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“Bloody November”: Heaviest protests in Iran for weeks

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Activists had called for three-day protests and strikes to commemorate the “bloody November” of 2019. There have been violent incidents in the Iranian provinces.

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Commemorating the “bloody November” of 2019 triggered the heaviest protests in Iran for weeks. In large parts of the country, people flocked to the streets on Wednesday night, as eyewitnesses reported. Chaotic scenes could be observed in the capital Tehran. Demonstrators set up roadblocks and drivers honked their horns. Hundreds of people gathered in central squares and shouted protest slogans against the Islamic Republic.

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While most of the street protests were peaceful, violent incidents returned, especially in the provinces. At least two security forces from the Revolutionary Guards and a Shiite cleric were killed, Iranian media reported. According to activists, two demonstrators were shot dead in the Kurdish regions. The protests reportedly swept dozens of cities and more than two-thirds of the country’s provinces. The information from the protest areas is difficult to verify.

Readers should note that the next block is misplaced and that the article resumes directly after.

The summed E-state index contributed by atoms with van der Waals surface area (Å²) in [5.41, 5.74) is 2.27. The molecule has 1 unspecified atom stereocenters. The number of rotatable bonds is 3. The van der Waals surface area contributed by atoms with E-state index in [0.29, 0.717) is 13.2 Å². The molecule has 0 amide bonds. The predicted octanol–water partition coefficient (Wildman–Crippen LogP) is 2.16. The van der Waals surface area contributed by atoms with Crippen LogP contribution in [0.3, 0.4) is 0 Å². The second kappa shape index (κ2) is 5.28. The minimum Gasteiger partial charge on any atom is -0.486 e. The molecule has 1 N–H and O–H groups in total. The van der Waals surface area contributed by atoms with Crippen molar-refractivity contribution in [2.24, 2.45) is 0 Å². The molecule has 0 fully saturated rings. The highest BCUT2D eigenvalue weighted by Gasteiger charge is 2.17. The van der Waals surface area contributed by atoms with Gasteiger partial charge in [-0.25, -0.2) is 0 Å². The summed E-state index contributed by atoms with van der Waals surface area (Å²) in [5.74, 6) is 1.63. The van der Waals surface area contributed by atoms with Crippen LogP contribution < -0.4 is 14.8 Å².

Civil disobedience is increasing

Activists had called for three-day protests and strikes to commemorate the “bloody November” of 2019. The background to the demonstrations three years ago was high petrol prices. However, they quickly turned against the political leadership in Tehran. Broad sections of society have been demonstrating again against the Islamic Republic for around two months. The trigger was the death of the young Iranian Kurd Mahsa Amini in police custody. The vice squad arrested her for allegedly violating Islamic dress codes in mid-September.

More and more protesters also expressed their displeasure with civil disobedience. Couples could be seen kissing in public on the streets of the capital – a social taboo and a criminal offense banned since the Islamic Revolution in 1979. In other parts of Tehran, loudspeaker announcements could be heard: “This is a red alert, the time of the revolution has begun”, followed by the sound of sirens once heard during the Iran-Iraq War (1980-1988) during bombing raids.

Source: Stern

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